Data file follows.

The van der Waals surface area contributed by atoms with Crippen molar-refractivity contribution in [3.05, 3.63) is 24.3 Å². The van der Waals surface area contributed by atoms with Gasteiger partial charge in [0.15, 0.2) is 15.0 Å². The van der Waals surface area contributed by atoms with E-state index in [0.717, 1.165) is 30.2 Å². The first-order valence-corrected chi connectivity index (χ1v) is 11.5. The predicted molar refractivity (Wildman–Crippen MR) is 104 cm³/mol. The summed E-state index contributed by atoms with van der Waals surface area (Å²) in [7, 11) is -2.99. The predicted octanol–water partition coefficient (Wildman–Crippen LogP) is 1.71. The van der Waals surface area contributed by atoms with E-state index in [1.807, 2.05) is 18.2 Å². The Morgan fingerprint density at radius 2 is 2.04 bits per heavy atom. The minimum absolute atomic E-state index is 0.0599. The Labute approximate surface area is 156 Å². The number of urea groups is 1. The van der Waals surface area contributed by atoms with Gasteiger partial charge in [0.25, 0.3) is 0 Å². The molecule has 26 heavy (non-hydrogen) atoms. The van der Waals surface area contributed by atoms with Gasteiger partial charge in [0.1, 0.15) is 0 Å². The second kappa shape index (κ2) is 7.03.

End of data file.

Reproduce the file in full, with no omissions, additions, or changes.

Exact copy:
The van der Waals surface area contributed by atoms with Crippen molar-refractivity contribution in [3.05, 3.63) is 24.3 Å². The van der Waals surface area contributed by atoms with Gasteiger partial charge in [0.15, 0.2) is 15.0 Å². The van der Waals surface area contributed by atoms with E-state index in [0.717, 1.165) is 30.2 Å². The first-order valence-corrected chi connectivity index (χ1v) is 11.5. The predicted molar refractivity (Wildman–Crippen MR) is 104 cm³/mol. The summed E-state index contributed by atoms with van der Waals surface area (Å²) in [7, 11) is -2.99. The predicted octanol–water partition coefficient (Wildman–Crippen LogP) is 1.71. The van der Waals surface area contributed by atoms with E-state index in [1.807, 2.05) is 18.2 Å². The Morgan fingerprint density at radius 2 is 2.04 bits per heavy atom. The minimum absolute atomic E-state index is 0.0599. The Labute approximate surface area is 156 Å². The number of urea groups is 1. The van der Waals surface area contributed by atoms with Gasteiger partial charge in [0.25, 0.3) is 0 Å². The molecule has 26 heavy (non-hydrogen) atoms. The van der Waals surface area contributed by atoms with Gasteiger partial charge in [0.1, 0.15) is 0 Å². The second kappa shape index (κ2) is 7.03.